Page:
Field Arrangement of Disk Magnets
We are studying magnets and recently my students asked
where the poles where on a circle magnet and if a circle magnet even has
poles. I have not been able to find the answer to this question anywhere.
A magnet must have poles. A permanent magnet is made by lining up the
domains predominately in one direction. A domain is a group of molecules
linked together with their magnetization pointing mainly in the same
direction. When the material is not magnetized, the domains point in random
directions and cancel the fields each other. The domains are lined up by
imposing a strong external magnetic field on the material. Then when the
field is reduced to zero, the domains tend to remain lined up, although not
as much as when the external field was applied. This is called the remnant
field. Note that the remnant field will point in whatever direction the
imposed external field was pointing.
So the disk magnet will have poles, but they can be pointing in any
direction, depending on how the magnet was magnetized.
This may be clearer if you think of a sphere, which can be magnetized in any
direction. You can think of it as a bar magnet inside the sphere. A good
example is the earth's magnetic field, where the south pole is near the
earth's geographic north pole (so the north pole of a compass points at it).
The earth's field is due to currents flowing deep inside the earth. It's
interesting to note that the direction of the earth's field could be in any
direction and, in fact, has changed over the eons. It is, of course,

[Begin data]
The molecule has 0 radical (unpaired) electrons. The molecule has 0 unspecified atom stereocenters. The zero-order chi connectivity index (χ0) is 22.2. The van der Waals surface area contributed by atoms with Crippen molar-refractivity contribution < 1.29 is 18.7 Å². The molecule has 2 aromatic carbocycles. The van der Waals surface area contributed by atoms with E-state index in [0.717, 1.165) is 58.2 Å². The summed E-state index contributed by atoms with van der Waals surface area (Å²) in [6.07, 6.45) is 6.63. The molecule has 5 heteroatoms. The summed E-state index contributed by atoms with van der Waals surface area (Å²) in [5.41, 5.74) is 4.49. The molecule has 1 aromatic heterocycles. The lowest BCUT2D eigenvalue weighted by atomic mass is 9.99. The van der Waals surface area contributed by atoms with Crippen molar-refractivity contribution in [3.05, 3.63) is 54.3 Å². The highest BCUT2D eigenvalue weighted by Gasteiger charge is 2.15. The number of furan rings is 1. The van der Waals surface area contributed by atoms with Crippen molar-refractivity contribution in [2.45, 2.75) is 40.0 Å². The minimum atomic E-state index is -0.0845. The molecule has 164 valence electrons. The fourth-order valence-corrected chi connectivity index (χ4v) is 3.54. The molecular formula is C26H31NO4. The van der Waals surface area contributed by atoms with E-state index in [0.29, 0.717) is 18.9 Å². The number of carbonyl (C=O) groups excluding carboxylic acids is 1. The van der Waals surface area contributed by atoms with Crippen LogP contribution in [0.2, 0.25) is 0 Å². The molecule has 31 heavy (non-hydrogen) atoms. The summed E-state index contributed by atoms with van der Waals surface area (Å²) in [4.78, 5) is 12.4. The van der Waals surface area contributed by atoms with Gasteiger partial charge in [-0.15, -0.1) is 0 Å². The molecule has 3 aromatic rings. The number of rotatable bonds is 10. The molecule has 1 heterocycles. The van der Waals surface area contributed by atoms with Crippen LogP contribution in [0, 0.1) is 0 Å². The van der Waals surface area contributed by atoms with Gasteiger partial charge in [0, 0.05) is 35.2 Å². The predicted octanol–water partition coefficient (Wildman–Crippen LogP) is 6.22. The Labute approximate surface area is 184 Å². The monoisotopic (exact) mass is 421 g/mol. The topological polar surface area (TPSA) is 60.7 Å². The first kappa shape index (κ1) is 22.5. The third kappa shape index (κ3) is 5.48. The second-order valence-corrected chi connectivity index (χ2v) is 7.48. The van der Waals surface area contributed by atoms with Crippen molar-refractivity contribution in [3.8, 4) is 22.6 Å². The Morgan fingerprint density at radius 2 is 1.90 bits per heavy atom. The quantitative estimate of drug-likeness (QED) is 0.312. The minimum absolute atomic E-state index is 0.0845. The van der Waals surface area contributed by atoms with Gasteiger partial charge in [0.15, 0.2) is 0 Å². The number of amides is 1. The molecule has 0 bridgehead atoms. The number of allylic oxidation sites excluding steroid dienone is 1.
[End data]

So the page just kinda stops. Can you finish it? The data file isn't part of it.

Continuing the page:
closely related to the rotation of the earth, which is why the magnetic
poles are fairly close to the geographic poles.
Best, Dick Plano, Professor of Physics emeritus, Rutgers University
Sounds like a great opportunity for an experiment. Sprinkle a small
quantity of iron filings on some stiff white paper and then hold magnets of
various shapes under the paper. In some orientations you should see the
filings organized into arcs. These arcs run from pole to pole
I believe most circular magnets have the poles at the "ends". That is,
think of the circular magnet as a cylinder. The poles will be at opposite
ends of the cylinder.
Although there is more than one possibility, a common disk magnet uses the
opposing faces. One face is north and one face is south. A way to check
this is with a compass. Orient the disk vertically, rather than lying flat.
Use a compass to verify whether the opposite faces have opposite poles.
Dr. Ken Mellendorf
Illinois Central College
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Update: June 2012